CNT, and UGT were productivists as all the worker movement, they try to make the "simple" worker work harder because the danger of fascism. They (the unionists) support the Republic against the fascism together with all the left in Spain and everywhere, they became anti-fascists and this means : 1st support the republican goverment, and fight against the fascist, then make a Socialist revolution, and build (for some only) a communist society gradually. All that stuff is and was socialist program, not very far from leninism, at most. Some of the anti-fascist were only republicans and support the republic (this republic who repress and finally destroy the Asturian miners insurrection 1934, sending for the purpose the same soldiers who came back in 1936, the supervisor of this repression was Gal Franco, funny, or not?)

Quote:
Do you agree that production of goods and services is an essential part of any society?

Boomrang
Of course i don't agree.
Production, goods, services...and why not work, money, familly, police, and so on?
as a matter of a fact, we must eat, drink, have some clothes and some houses, but the category of "productions", "services, "goods",etc..BELONGS to capitalism, so it's wrong to think in this way. Communism is NOT a mode of production, it is, indeed the end of the separation of from one side society, and from other side production of anything you say.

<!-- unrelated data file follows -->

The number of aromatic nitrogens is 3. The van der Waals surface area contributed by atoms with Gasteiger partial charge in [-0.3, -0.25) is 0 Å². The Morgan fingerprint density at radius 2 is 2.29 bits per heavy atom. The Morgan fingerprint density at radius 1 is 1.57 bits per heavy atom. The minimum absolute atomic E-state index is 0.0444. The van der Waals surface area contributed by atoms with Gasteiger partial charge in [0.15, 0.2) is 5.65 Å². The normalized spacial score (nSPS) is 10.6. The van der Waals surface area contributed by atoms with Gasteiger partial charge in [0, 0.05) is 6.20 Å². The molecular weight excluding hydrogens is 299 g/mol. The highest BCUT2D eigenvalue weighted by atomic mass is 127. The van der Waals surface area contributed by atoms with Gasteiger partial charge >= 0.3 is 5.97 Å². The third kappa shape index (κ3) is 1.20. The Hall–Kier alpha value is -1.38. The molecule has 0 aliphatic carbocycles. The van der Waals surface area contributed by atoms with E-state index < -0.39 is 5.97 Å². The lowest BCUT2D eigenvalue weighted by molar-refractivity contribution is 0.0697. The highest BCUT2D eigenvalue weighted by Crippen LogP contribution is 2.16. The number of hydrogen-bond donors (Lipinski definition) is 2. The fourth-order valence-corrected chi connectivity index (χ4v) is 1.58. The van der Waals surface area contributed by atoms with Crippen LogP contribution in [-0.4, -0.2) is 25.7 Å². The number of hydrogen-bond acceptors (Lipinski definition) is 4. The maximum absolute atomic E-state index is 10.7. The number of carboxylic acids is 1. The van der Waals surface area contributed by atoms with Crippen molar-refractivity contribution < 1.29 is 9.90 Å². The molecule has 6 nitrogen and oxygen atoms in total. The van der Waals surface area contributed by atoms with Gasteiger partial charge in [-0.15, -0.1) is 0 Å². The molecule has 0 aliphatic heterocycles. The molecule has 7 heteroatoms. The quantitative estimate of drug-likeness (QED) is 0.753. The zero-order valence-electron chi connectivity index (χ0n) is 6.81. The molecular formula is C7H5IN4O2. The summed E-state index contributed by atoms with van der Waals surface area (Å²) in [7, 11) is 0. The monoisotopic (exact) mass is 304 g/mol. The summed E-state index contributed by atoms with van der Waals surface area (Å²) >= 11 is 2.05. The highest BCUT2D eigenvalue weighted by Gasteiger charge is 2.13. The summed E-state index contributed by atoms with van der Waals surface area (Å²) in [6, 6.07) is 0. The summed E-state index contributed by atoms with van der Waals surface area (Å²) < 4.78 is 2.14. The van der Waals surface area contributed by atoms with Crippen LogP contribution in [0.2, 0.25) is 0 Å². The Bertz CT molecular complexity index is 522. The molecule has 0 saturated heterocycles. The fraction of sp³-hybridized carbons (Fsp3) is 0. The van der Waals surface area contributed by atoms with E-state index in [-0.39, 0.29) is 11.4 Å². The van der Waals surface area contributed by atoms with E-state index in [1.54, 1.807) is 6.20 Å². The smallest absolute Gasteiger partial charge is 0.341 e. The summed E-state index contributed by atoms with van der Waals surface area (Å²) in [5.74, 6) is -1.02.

I mean i don't understand the purpose of this kind of projections (= how to make food, garments,etc), we'll see if, and when time will come... We can only answer when we'll face the problem. It's no preparation needed.

Quote:
But who is confronting the state? Who is defending the state? Don't we still have to be aware of the class distinctions we're hoping to abolish in order to sort out who are likely allies and likely enemies are

?
The state will say and find his ennemy.
The allies will be found by communizing, the ennemies also, don't worry for this.
Those who confront the state( and all the allies of the state) are the people trying to escape of both, fighting against any "self-managment" or any attempt to came back, or to stop the movement of de-proletarization and communisation.

We don't need no previous preparation.

Salut everybodies
(yes, my broken english, you know...)

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Joseph Kay
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Jan 6 2015 18:28
boomerang wrote:
I'd say they relate to communisation the way a seed relates to a fruit tree -- it might or might not grow into a fruit tree, but a fruit tree can't grow without a seed.